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North Korea reports 4 new fever cases after declaring victory over COVID-19By Jo He-rim
Published : Aug. 25, 2022 - 16:19
North Korea reported four new fever cases in Ryanggang Province on Thursday, just 13 days after the country claimed victory over the COVID-19 pandemic.
Citing data from the state emergency epidemic prevention headquarters, Pyongyang’s state media said four fever cases suspected of being infected with the “malignant epidemic” occurred in Ryanggang Province in the northeastern region on Tuesday.
Instead of directly referring to COVID-19, the North has been calling the coronavirus the “malignant epidemic,” and describing patients with symptoms as those with fever.
The report comes after North Korean leader Kim Jong-un had declared victory over the COVID-19 on Aug. 10, when he ordered the lifting of the strict disease preventive measures he imposed in May.
Since July 29, the North’s daily fever tally has remained at zero.
Health authorities immediately locked down the area and are working to find the cause of the fever outbreak, the North’s official Korean Central News Agency said.
Over the four fever cases on Thursday, the state media did make the claim that authorities did not find any confirmed cases of the malignant epidemic since having declared victory against the disease.
On Aug. 11, North Korea claimed “victory” over the outbreak. According to Pyongyang’s state media, about 4.8 million people suffered from fever since May, and 75 people -- less than 0.002 percent -- died due to related symptoms. The North has also claimed that studies have shown that 93 percent of North Koreans have antibodies against COVID-19.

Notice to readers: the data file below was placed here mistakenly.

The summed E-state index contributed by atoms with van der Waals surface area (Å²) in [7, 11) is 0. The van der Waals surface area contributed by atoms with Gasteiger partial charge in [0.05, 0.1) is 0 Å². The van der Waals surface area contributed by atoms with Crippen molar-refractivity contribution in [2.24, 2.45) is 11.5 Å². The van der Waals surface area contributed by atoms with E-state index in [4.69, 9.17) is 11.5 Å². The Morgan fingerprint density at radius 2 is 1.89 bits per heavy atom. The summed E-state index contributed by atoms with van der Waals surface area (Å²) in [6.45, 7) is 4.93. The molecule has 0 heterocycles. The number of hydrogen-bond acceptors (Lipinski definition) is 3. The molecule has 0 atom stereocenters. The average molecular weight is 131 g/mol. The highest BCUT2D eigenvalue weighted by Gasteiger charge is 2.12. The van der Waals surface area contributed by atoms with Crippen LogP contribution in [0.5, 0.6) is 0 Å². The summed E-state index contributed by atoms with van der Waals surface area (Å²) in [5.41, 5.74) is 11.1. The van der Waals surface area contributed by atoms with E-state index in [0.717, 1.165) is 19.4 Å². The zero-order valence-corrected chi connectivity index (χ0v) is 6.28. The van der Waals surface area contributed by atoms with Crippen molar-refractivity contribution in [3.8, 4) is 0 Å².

Experts outside of North Korea, however, have questioned Pyongyang’s claims, saying the death rate is unrealistic and Pyongyang’s tally of patients is unreliable.
Some South Korean experts have said that North Korea’s COVID-19 cases are likely to be at least double that of Pyongyang’s announcement, and the death rate is likely to be 100-fold higher based on data collected in other countries.
Pyongyang has also taken to blaming South Korea for the outbreak within its borders.
Last month, Pyongyang claimed the COVID-19 outbreak on its land originated from alien things found near the inter-Korean border, putting blame on balloon-carried materials sent by North Korean defector groups in South Korea, such as anti-Pyongyang leaflets.
The North Korean leader’s sister Kim Yo-jong has also issued direct threats against the South.
In a televised speech on Aug. 10, Kim Yo-jong said Pyongyang will “answer by exterminating not only the virus but South Korean authorities” should “dangerous actions that can lead to inflow of virus” continue, referring to the items of South Korean origin found near the inter-Korean border.
By Jo He-rim (firstname.lastname@example.org)
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